Natural immunity is the immunity that an individual is born with or acquires naturally, as opposed to immunity that is acquired through artificial means such as vaccination. The body can recognise and fight off harmful pathogens, such as bacteria and viruses, through the actions of various immune cells and molecules (1).
The body’s first line of defence against pathogens is the barrier function provided by the skin and mucous membranes. The immune system kicks into action if a pathogen can penetrate these barriers. One of the key players in natural immunity is a type of white blood cell called a macrophage. Macrophages can engulf and digest pathogens and present pieces of the pathogen to other immune cells called T-cells, which play a crucial role in recognising and eliminating pathogens.
In addition to these cells, natural immunity also involves the activation of complement proteins, which can target and mark pathogens for destruction, and the production of antibodies, which can specifically bind to and neutralise pathogens.
Natural immunity also includes memory cells, and a second exposure to the same pathogen helps the body respond faster and more efficiently. This is called adaptive immunity.
Overall, natural immunity is a complex and dynamic process involving many different cells and molecules working together to protect the body from infection.
nutrients to support the immune system
Several nutrients are important to support and strengthen the immune system, which in turn can help improve natural immunity (2). These include:
- Vitamin C: This vitamin is an antioxidant that helps to protect cells from damage and supports the production of white blood cells. Good sources of vitamin C include citrus fruits, berries and leafy greens.
- Vitamin D: This vitamin helps the body to produce antibodies and supports the function of immune cells. It can be obtained from sun exposure and foods such as fatty fish and egg yolks.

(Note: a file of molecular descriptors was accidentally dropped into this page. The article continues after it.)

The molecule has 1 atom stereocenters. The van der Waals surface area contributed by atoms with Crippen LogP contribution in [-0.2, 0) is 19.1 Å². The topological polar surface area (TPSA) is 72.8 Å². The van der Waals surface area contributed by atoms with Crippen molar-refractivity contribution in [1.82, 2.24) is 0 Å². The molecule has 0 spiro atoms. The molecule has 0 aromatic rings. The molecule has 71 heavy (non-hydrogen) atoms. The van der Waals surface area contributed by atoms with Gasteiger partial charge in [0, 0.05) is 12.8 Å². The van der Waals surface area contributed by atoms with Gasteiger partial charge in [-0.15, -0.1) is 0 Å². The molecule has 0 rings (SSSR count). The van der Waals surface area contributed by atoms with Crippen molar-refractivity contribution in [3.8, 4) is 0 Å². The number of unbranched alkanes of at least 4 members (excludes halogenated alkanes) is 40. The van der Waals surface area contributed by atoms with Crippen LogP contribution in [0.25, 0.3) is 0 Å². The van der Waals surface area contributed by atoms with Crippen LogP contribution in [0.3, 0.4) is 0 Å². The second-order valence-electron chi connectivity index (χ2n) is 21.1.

- Vitamin E: This is another antioxidant that helps protect cells from damage. Good sources of vitamin E include nuts, seeds and leafy greens.
- Zinc: This mineral plays a vital role in the functioning of immune cells and supports the production of antibodies. Good food sources include oysters, beef and chickpeas.
- Probiotics: Probiotics are beneficial bacteria that live in the gut. They help to support the immune system by promoting the growth of healthy gut bacteria, which can help to protect against harmful pathogens. Probiotics can be found in fermented foods such as yoghurt, kefir, sauerkraut, and kimchi.
- Beta-Carotene and Selenium: These nutrients are known as micronutrients which also have antioxidant properties and can help to strengthen natural immunity. Beta-carotene can be found in fruits and vegetables like carrots, sweet potatoes and spinach, while selenium can be found in Brazil nuts, seeds and fish.
lifestyle and natural immunity
Other ways to support natural immunity are:
- eating a diet rich in fruits, vegetables and lean proteins
- getting enough sleep – chronic sleep deprivation can lead to a weakened immune system and an increased risk of infections
- reducing stress
- not smoking
- avoiding excessive alcohol consumption
testing natural immunity through blood tests
It is possible to test for certain aspects of natural immunity through blood tests. Still, it is important to note that the immune system is complex and dynamic, and no single test can provide a complete picture of an individual’s immune status.
One way to test for natural immunity is by measuring the levels of specific antibodies in the blood. Antibodies are proteins the immune system produces that specifically recognise and neutralise pathogens. By measuring the levels of antibodies against specific pathogens, it is possible to get an idea of the level of exposure to those pathogens and the strength of an individual’s immune response.
Another way to test natural immunity is by measuring the levels of specific immune cells, such as T-cells and B-cells, which play essential roles in recognising and neutralising pathogens. A blood test can also measure the activation of complement proteins and cytokines, which are molecules that play a role in the immune system.
While blood tests can provide important information about certain aspects of natural immunity, they do not give a complete picture. They are best used in conjunction with other tests and clinical evaluations.
1. Uthaisangsook, S., Day, N.K., Bahna, S.L., Good, R.A. and Haraguchi, S. (2002). Innate immunity and its role against infections. Annals of Allergy, Asthma & Immunology, [online] 88(3), pp.253–265. doi:10.1016/S1081-1206(10)62005-4.
2. Childs, C., Calder, P. and Miles, E. (2019). Diet and Immune Function. Nutrients, [online] 11(8), p.1933. doi:10.3390/nu11081933.